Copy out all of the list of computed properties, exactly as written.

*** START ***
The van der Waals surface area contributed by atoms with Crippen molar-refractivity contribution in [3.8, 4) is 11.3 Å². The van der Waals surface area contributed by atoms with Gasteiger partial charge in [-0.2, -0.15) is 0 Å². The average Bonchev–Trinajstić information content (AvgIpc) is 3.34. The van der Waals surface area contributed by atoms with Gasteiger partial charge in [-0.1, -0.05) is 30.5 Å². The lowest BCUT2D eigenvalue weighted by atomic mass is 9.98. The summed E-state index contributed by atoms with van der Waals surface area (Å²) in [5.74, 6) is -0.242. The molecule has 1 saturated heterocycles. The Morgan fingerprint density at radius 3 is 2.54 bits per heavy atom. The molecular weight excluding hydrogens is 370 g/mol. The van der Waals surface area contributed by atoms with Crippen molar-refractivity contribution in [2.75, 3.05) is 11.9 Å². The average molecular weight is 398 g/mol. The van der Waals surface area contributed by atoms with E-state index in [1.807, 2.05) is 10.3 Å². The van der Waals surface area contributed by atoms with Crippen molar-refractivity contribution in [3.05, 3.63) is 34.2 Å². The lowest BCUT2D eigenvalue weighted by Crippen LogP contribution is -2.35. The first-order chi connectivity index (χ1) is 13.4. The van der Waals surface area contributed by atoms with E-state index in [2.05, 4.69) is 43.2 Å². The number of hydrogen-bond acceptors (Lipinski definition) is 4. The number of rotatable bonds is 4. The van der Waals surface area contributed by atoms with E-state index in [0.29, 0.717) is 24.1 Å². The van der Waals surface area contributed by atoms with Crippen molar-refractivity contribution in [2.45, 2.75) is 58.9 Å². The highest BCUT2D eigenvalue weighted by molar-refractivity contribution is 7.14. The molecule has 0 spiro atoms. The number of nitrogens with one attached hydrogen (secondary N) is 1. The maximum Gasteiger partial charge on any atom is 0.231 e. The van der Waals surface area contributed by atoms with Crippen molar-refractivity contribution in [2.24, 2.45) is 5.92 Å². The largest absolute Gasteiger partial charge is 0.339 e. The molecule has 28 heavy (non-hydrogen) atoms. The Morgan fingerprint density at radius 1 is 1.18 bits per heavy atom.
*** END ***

The van der Waals surface area contributed by atoms with Crippen molar-refractivity contribution in [3.8, 4) is 11.3 Å². The van der Waals surface area contributed by atoms with Gasteiger partial charge in [-0.2, -0.15) is 0 Å². The average Bonchev–Trinajstić information content (AvgIpc) is 3.34. The van der Waals surface area contributed by atoms with Gasteiger partial charge in [-0.1, -0.05) is 30.5 Å². The lowest BCUT2D eigenvalue weighted by atomic mass is 9.98. The summed E-state index contributed by atoms with van der Waals surface area (Å²) in [5.74, 6) is -0.242. The molecule has 1 saturated heterocycles. The Morgan fingerprint density at radius 3 is 2.54 bits per heavy atom. The molecular weight excluding hydrogens is 370 g/mol. The van der Waals surface area contributed by atoms with Crippen molar-refractivity contribution in [2.75, 3.05) is 11.9 Å². The average molecular weight is 398 g/mol. The van der Waals surface area contributed by atoms with E-state index in [1.807, 2.05) is 10.3 Å². The van der Waals surface area contributed by atoms with Crippen molar-refractivity contribution in [3.05, 3.63) is 34.2 Å². The lowest BCUT2D eigenvalue weighted by Crippen LogP contribution is -2.35. The first-order chi connectivity index (χ1) is 13.4. The van der Waals surface area contributed by atoms with E-state index in [2.05, 4.69) is 43.2 Å². The number of hydrogen-bond acceptors (Lipinski definition) is 4. The number of rotatable bonds is 4. The van der Waals surface area contributed by atoms with E-state index in [0.29, 0.717) is 24.1 Å². The van der Waals surface area contributed by atoms with Crippen molar-refractivity contribution in [2.45, 2.75) is 58.9 Å². The highest BCUT2D eigenvalue weighted by molar-refractivity contribution is 7.14. The molecule has 0 spiro atoms. The number of nitrogens with one attached hydrogen (secondary N) is 1. The maximum Gasteiger partial charge on any atom is 0.231 e. The van der Waals surface area contributed by atoms with Crippen molar-refractivity contribution in [2.24, 2.45) is 5.92 Å². The largest absolute Gasteiger partial charge is 0.339 e. The molecule has 28 heavy (non-hydrogen) atoms. The Morgan fingerprint density at radius 1 is 1.18 bits per heavy atom.